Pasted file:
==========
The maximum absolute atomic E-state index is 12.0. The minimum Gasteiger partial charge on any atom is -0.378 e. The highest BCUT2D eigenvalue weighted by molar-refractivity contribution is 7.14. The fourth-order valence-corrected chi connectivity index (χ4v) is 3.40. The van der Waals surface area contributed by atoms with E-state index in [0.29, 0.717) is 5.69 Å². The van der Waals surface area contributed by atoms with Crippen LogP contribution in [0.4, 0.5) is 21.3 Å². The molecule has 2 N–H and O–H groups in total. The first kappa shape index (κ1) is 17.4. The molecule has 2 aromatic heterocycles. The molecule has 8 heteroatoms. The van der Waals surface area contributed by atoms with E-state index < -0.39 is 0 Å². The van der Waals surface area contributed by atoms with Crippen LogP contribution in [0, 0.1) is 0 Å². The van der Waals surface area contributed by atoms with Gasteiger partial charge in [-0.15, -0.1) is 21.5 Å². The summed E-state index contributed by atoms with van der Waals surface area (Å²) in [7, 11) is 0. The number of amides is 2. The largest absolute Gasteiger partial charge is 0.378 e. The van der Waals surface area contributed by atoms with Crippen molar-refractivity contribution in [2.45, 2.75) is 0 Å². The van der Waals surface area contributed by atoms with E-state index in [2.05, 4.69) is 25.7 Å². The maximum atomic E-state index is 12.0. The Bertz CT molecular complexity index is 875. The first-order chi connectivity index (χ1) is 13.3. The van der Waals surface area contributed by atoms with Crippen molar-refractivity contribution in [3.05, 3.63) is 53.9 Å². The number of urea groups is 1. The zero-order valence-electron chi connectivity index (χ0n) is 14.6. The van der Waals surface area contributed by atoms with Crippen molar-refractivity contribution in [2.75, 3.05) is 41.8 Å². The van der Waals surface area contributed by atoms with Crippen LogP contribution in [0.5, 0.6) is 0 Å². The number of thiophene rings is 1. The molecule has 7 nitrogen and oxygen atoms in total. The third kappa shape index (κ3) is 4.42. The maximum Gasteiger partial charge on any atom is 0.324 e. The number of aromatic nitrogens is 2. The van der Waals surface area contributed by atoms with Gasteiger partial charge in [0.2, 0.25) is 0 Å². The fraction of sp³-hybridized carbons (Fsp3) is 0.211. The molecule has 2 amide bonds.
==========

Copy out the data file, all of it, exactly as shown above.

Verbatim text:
The maximum absolute atomic E-state index is 12.0. The minimum Gasteiger partial charge on any atom is -0.378 e. The highest BCUT2D eigenvalue weighted by molar-refractivity contribution is 7.14. The fourth-order valence-corrected chi connectivity index (χ4v) is 3.40. The van der Waals surface area contributed by atoms with E-state index in [0.29, 0.717) is 5.69 Å². The van der Waals surface area contributed by atoms with Crippen LogP contribution in [0.4, 0.5) is 21.3 Å². The molecule has 2 N–H and O–H groups in total. The first kappa shape index (κ1) is 17.4. The molecule has 2 aromatic heterocycles. The molecule has 8 heteroatoms. The van der Waals surface area contributed by atoms with E-state index < -0.39 is 0 Å². The van der Waals surface area contributed by atoms with Crippen LogP contribution in [0, 0.1) is 0 Å². The van der Waals surface area contributed by atoms with Gasteiger partial charge in [-0.15, -0.1) is 21.5 Å². The summed E-state index contributed by atoms with van der Waals surface area (Å²) in [7, 11) is 0. The number of amides is 2. The largest absolute Gasteiger partial charge is 0.378 e. The van der Waals surface area contributed by atoms with Crippen molar-refractivity contribution in [2.45, 2.75) is 0 Å². The van der Waals surface area contributed by atoms with E-state index in [2.05, 4.69) is 25.7 Å². The maximum atomic E-state index is 12.0. The Bertz CT molecular complexity index is 875. The first-order chi connectivity index (χ1) is 13.3. The van der Waals surface area contributed by atoms with Crippen molar-refractivity contribution in [3.05, 3.63) is 53.9 Å². The number of urea groups is 1. The zero-order valence-electron chi connectivity index (χ0n) is 14.6. The van der Waals surface area contributed by atoms with Crippen molar-refractivity contribution in [2.75, 3.05) is 41.8 Å². The van der Waals surface area contributed by atoms with Crippen LogP contribution in [0.5, 0.6) is 0 Å². The number of thiophene rings is 1. The molecule has 7 nitrogen and oxygen atoms in total. The third kappa shape index (κ3) is 4.42. The maximum Gasteiger partial charge on any atom is 0.324 e. The number of aromatic nitrogens is 2. The van der Waals surface area contributed by atoms with Gasteiger partial charge in [0.2, 0.25) is 0 Å². The fraction of sp³-hybridized carbons (Fsp3) is 0.211. The molecule has 2 amide bonds.